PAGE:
Developers may also want the flexibility that DSP brings to design other types of camera systems that are also available in wireless products, such as systems that support H.324-based video conferencing. The video conferencing radiotelephone encodes and decodes video using H.263 or MPEG-4. In addition, Session Initiation Protocol (SIP) support may be required to integrate messaging and video conferencing. Future developments in MPEG-4, such as object functions, may require reprogramming of already-introduced units and units under development. One such development is the higher compression density of the emerging MPEG-4 AVC (Advanced Video Coding) standard (also known as the H.264 standard). Programmable DSPs enable support for all of these and other standards, helping imaging system developers segment their products and inspire new market demands.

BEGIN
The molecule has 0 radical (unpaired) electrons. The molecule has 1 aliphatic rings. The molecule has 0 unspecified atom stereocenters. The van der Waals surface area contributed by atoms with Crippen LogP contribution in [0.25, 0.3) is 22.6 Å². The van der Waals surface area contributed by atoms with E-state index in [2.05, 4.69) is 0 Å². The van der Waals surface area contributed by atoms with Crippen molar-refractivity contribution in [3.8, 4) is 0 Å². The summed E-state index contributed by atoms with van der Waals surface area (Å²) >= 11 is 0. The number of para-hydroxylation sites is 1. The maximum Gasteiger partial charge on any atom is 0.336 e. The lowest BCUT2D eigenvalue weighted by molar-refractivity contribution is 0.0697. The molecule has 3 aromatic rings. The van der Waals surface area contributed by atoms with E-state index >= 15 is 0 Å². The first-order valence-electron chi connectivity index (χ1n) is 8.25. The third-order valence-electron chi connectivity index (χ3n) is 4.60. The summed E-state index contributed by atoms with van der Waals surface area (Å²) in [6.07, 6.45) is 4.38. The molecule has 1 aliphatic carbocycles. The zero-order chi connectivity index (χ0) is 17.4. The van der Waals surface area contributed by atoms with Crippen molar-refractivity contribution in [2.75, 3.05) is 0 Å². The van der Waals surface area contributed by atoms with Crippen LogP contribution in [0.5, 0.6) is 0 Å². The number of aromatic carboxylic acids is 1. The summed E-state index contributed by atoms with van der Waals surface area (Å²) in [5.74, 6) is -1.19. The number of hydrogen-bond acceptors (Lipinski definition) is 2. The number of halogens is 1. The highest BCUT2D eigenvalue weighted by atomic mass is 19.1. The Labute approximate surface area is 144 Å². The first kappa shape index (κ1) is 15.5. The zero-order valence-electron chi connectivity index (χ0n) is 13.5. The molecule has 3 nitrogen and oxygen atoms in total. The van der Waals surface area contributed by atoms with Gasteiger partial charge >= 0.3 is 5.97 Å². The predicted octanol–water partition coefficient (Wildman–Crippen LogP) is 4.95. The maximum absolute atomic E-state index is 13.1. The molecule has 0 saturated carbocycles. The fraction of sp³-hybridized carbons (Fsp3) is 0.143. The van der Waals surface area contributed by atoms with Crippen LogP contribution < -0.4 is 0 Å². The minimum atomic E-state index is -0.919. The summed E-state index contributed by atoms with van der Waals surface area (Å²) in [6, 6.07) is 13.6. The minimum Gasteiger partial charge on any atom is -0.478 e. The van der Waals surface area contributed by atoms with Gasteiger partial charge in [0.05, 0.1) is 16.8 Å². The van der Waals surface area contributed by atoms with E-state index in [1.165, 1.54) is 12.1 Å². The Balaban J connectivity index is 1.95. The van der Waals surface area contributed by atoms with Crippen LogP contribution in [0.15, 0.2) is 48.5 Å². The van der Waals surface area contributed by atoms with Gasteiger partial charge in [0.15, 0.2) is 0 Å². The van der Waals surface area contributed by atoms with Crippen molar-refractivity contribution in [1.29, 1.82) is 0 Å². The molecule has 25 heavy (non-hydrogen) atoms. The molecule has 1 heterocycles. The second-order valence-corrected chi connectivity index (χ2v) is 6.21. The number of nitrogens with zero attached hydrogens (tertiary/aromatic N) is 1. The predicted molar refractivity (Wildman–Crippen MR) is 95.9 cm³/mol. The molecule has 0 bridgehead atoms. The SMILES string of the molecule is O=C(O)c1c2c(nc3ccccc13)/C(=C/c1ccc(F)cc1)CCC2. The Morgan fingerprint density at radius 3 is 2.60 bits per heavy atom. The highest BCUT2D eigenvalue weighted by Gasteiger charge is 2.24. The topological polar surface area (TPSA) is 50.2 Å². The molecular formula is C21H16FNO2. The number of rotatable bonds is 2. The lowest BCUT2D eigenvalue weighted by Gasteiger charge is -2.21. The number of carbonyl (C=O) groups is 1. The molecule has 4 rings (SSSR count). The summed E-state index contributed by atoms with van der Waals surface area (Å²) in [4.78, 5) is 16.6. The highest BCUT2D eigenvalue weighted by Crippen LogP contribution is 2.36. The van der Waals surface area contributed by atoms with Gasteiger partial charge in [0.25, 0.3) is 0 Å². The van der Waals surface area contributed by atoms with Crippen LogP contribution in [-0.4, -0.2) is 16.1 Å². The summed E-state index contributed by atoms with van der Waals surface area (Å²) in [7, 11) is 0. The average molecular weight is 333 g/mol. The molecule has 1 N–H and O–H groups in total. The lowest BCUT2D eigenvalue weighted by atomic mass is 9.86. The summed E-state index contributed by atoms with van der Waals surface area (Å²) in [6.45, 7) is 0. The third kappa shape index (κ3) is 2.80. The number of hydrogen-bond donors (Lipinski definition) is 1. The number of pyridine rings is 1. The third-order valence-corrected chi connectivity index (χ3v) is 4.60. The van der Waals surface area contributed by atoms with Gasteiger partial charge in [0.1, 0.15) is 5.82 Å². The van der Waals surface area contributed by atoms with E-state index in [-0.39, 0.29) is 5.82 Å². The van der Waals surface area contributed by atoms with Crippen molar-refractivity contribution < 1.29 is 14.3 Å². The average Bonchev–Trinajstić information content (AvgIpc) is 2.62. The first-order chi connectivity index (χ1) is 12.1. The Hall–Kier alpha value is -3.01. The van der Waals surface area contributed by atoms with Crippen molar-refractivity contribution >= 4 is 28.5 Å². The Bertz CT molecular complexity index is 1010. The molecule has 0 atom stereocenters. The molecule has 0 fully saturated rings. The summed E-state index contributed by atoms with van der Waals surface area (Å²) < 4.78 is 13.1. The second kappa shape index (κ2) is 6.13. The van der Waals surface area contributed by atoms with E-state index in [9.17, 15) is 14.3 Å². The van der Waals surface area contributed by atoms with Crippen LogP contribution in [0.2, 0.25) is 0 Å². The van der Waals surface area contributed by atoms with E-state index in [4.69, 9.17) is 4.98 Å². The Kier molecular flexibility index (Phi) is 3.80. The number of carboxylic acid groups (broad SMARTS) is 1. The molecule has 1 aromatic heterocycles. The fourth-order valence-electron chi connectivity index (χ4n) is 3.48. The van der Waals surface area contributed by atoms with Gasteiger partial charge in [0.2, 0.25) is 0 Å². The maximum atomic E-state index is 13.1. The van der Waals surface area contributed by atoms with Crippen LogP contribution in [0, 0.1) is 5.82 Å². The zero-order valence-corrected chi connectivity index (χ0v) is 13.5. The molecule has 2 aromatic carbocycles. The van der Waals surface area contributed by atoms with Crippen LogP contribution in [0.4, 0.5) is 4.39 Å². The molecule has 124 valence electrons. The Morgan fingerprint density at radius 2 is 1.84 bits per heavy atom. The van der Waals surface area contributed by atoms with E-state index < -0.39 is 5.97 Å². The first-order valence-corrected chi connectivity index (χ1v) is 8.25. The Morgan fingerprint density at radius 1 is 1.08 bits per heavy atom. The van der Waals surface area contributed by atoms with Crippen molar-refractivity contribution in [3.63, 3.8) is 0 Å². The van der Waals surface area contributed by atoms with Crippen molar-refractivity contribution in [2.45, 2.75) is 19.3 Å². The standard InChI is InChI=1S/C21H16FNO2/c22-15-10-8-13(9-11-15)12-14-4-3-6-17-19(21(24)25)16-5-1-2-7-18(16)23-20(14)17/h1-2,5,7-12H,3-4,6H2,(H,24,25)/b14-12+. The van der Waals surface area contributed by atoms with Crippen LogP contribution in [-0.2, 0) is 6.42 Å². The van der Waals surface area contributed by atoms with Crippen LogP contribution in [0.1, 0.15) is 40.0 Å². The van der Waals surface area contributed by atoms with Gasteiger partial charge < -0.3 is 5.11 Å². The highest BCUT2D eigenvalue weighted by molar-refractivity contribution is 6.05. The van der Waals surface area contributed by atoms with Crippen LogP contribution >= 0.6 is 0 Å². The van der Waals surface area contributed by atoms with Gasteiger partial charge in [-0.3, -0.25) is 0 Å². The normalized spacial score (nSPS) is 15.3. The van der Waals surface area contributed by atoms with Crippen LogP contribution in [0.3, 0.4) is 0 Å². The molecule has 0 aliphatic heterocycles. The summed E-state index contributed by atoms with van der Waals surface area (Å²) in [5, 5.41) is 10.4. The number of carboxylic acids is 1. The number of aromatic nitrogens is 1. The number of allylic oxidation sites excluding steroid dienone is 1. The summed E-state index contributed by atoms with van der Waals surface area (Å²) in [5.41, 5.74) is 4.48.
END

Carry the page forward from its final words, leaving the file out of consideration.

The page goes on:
In terms of image quality, DSC still needs a certain amount of time to compete with the highest quality traditional film cameras. However, in the low-end market, DSC can provide video and other features that traditional cameras can't match. Currently, DSC developers are exploring MPEG-4 from higher compression ratios and higher fault tolerance to help them deliver more of what consumers expect. Programmable DSPs provide the performance needed to implement MPEG-4 algorithms on low-cost DSCs, providing developers with the flexibility they need to meet a variety of needs in highly differentiated markets. DSP-based MPEG-4 compression opens the door to future integration of DSCs with wireless devices and support for other new applications. With MPEG-4 and DSP, low-cost consumer DSCs will continue to usher in a glorious future. Let us look into the future!